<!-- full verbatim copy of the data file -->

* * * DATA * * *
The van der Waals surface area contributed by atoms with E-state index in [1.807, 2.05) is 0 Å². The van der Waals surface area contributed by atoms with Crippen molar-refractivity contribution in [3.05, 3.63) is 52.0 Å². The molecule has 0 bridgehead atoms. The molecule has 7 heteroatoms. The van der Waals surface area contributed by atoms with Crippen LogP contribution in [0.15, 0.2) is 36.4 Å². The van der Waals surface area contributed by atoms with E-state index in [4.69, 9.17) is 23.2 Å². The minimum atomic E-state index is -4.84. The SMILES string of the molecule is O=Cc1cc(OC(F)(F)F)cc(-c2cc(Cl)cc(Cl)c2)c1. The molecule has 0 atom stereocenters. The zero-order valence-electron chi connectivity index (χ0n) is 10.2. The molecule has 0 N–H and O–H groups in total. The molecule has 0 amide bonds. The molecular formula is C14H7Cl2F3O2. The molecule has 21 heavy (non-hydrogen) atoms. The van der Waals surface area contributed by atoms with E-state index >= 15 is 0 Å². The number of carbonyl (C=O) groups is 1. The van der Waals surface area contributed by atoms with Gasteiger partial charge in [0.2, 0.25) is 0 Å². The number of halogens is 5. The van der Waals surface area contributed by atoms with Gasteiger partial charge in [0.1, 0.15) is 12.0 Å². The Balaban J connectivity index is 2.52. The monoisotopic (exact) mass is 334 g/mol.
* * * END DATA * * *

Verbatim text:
The van der Waals surface area contributed by atoms with E-state index in [1.807, 2.05) is 0 Å². The van der Waals surface area contributed by atoms with Crippen molar-refractivity contribution in [3.05, 3.63) is 52.0 Å². The molecule has 0 bridgehead atoms. The molecule has 7 heteroatoms. The van der Waals surface area contributed by atoms with Crippen LogP contribution in [0.15, 0.2) is 36.4 Å². The van der Waals surface area contributed by atoms with E-state index in [4.69, 9.17) is 23.2 Å². The minimum atomic E-state index is -4.84. The SMILES string of the molecule is O=Cc1cc(OC(F)(F)F)cc(-c2cc(Cl)cc(Cl)c2)c1. The molecule has 0 atom stereocenters. The zero-order valence-electron chi connectivity index (χ0n) is 10.2. The molecule has 0 N–H and O–H groups in total. The molecule has 0 amide bonds. The molecular formula is C14H7Cl2F3O2. The molecule has 21 heavy (non-hydrogen) atoms. The van der Waals surface area contributed by atoms with E-state index >= 15 is 0 Å². The number of carbonyl (C=O) groups is 1. The van der Waals surface area contributed by atoms with Gasteiger partial charge in [0.2, 0.25) is 0 Å². The number of halogens is 5. The van der Waals surface area contributed by atoms with Gasteiger partial charge in [0.1, 0.15) is 12.0 Å². The Balaban J connectivity index is 2.52. The monoisotopic (exact) mass is 334 g/mol.